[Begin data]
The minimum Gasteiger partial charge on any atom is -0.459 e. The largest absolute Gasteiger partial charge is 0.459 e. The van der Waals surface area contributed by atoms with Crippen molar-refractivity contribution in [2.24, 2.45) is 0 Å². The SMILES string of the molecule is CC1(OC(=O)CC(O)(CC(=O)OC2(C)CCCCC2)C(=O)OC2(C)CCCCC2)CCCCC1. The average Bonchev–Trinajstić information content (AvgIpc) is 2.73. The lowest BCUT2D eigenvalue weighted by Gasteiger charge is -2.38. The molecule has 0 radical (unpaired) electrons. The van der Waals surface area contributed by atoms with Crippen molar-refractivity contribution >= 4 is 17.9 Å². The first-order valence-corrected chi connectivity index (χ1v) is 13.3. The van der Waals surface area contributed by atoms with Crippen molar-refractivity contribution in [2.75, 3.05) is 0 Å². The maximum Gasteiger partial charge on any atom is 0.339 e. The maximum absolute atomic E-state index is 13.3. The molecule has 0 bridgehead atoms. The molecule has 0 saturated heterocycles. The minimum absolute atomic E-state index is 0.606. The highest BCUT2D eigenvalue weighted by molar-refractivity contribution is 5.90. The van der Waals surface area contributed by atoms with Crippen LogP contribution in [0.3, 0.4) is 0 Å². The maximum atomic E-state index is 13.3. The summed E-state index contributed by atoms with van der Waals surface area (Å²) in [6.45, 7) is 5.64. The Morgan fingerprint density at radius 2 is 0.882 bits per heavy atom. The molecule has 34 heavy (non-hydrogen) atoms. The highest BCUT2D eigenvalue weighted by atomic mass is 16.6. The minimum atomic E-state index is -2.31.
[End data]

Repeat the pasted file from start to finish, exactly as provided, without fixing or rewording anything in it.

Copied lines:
The minimum Gasteiger partial charge on any atom is -0.459 e. The largest absolute Gasteiger partial charge is 0.459 e. The van der Waals surface area contributed by atoms with Crippen molar-refractivity contribution in [2.24, 2.45) is 0 Å². The SMILES string of the molecule is CC1(OC(=O)CC(O)(CC(=O)OC2(C)CCCCC2)C(=O)OC2(C)CCCCC2)CCCCC1. The average Bonchev–Trinajstić information content (AvgIpc) is 2.73. The lowest BCUT2D eigenvalue weighted by Gasteiger charge is -2.38. The molecule has 0 radical (unpaired) electrons. The van der Waals surface area contributed by atoms with Crippen molar-refractivity contribution >= 4 is 17.9 Å². The first-order valence-corrected chi connectivity index (χ1v) is 13.3. The van der Waals surface area contributed by atoms with Crippen molar-refractivity contribution in [2.75, 3.05) is 0 Å². The maximum Gasteiger partial charge on any atom is 0.339 e. The maximum absolute atomic E-state index is 13.3. The molecule has 0 bridgehead atoms. The molecule has 0 saturated heterocycles. The minimum absolute atomic E-state index is 0.606. The highest BCUT2D eigenvalue weighted by molar-refractivity contribution is 5.90. The van der Waals surface area contributed by atoms with Crippen LogP contribution in [0.3, 0.4) is 0 Å². The maximum atomic E-state index is 13.3. The summed E-state index contributed by atoms with van der Waals surface area (Å²) in [6.45, 7) is 5.64. The Morgan fingerprint density at radius 2 is 0.882 bits per heavy atom. The molecule has 34 heavy (non-hydrogen) atoms. The highest BCUT2D eigenvalue weighted by atomic mass is 16.6. The minimum atomic E-state index is -2.31.